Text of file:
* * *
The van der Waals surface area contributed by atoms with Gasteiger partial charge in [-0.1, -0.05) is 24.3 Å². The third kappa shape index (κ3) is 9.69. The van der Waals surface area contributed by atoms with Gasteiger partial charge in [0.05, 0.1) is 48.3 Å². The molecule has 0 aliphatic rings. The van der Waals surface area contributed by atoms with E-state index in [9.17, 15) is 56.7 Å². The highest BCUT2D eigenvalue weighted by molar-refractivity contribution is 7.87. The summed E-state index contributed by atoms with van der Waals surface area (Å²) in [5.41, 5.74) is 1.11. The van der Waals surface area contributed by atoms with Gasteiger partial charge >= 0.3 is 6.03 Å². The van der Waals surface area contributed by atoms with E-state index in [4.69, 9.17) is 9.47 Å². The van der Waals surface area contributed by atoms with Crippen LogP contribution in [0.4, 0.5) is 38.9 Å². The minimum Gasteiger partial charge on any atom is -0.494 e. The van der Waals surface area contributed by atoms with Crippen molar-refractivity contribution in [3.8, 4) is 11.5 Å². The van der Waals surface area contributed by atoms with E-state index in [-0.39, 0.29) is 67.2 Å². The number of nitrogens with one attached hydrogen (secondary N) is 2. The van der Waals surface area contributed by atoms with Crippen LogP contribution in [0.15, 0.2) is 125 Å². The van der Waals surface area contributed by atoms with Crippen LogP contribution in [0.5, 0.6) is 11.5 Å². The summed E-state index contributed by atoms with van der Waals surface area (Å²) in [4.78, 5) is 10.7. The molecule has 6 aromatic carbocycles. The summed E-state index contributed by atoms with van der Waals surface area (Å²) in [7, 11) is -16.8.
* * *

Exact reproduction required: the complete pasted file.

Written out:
The van der Waals surface area contributed by atoms with Gasteiger partial charge in [-0.1, -0.05) is 24.3 Å². The third kappa shape index (κ3) is 9.69. The van der Waals surface area contributed by atoms with Gasteiger partial charge in [0.05, 0.1) is 48.3 Å². The molecule has 0 aliphatic rings. The van der Waals surface area contributed by atoms with E-state index in [9.17, 15) is 56.7 Å². The highest BCUT2D eigenvalue weighted by molar-refractivity contribution is 7.87. The summed E-state index contributed by atoms with van der Waals surface area (Å²) in [5.41, 5.74) is 1.11. The van der Waals surface area contributed by atoms with Gasteiger partial charge >= 0.3 is 6.03 Å². The van der Waals surface area contributed by atoms with E-state index in [4.69, 9.17) is 9.47 Å². The van der Waals surface area contributed by atoms with Crippen LogP contribution in [0.4, 0.5) is 38.9 Å². The minimum Gasteiger partial charge on any atom is -0.494 e. The van der Waals surface area contributed by atoms with Crippen molar-refractivity contribution in [3.8, 4) is 11.5 Å². The van der Waals surface area contributed by atoms with E-state index in [-0.39, 0.29) is 67.2 Å². The number of nitrogens with one attached hydrogen (secondary N) is 2. The van der Waals surface area contributed by atoms with Crippen LogP contribution in [0.15, 0.2) is 125 Å². The van der Waals surface area contributed by atoms with Crippen LogP contribution in [0.5, 0.6) is 11.5 Å². The summed E-state index contributed by atoms with van der Waals surface area (Å²) in [4.78, 5) is 10.7. The molecule has 6 aromatic carbocycles. The summed E-state index contributed by atoms with van der Waals surface area (Å²) in [7, 11) is -16.8.